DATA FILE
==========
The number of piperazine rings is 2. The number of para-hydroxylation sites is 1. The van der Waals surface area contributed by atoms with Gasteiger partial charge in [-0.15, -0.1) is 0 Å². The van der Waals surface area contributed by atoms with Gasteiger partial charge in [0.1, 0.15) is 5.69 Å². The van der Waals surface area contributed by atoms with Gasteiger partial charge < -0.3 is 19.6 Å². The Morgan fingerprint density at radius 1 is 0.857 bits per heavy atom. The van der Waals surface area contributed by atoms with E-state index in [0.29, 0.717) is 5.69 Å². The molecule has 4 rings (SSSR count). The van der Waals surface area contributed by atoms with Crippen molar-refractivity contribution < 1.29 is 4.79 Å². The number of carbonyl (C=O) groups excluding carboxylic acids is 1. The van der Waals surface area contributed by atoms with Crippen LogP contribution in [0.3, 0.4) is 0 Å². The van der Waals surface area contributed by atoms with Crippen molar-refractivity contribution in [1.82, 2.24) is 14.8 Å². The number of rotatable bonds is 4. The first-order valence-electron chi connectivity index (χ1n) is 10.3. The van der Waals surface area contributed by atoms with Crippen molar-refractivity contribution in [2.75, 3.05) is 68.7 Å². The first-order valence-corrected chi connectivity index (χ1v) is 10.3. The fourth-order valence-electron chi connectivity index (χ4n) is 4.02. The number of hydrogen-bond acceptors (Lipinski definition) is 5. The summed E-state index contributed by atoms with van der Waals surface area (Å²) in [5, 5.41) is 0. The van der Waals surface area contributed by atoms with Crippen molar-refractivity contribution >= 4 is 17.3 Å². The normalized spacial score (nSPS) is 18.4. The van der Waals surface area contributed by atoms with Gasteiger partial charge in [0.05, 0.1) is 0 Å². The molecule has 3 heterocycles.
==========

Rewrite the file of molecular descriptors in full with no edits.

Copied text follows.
The number of piperazine rings is 2. The number of para-hydroxylation sites is 1. The van der Waals surface area contributed by atoms with Gasteiger partial charge in [-0.15, -0.1) is 0 Å². The van der Waals surface area contributed by atoms with Gasteiger partial charge in [0.1, 0.15) is 5.69 Å². The van der Waals surface area contributed by atoms with Gasteiger partial charge < -0.3 is 19.6 Å². The Morgan fingerprint density at radius 1 is 0.857 bits per heavy atom. The van der Waals surface area contributed by atoms with E-state index in [0.29, 0.717) is 5.69 Å². The molecule has 4 rings (SSSR count). The van der Waals surface area contributed by atoms with Crippen molar-refractivity contribution < 1.29 is 4.79 Å². The number of carbonyl (C=O) groups excluding carboxylic acids is 1. The van der Waals surface area contributed by atoms with Crippen LogP contribution in [0.3, 0.4) is 0 Å². The van der Waals surface area contributed by atoms with Crippen molar-refractivity contribution in [1.82, 2.24) is 14.8 Å². The number of rotatable bonds is 4. The first-order valence-electron chi connectivity index (χ1n) is 10.3. The van der Waals surface area contributed by atoms with Crippen molar-refractivity contribution in [2.75, 3.05) is 68.7 Å². The first-order valence-corrected chi connectivity index (χ1v) is 10.3. The fourth-order valence-electron chi connectivity index (χ4n) is 4.02. The number of hydrogen-bond acceptors (Lipinski definition) is 5. The summed E-state index contributed by atoms with van der Waals surface area (Å²) in [5, 5.41) is 0. The van der Waals surface area contributed by atoms with Crippen molar-refractivity contribution >= 4 is 17.3 Å². The normalized spacial score (nSPS) is 18.4. The van der Waals surface area contributed by atoms with Gasteiger partial charge in [0.05, 0.1) is 0 Å². The molecule has 3 heterocycles.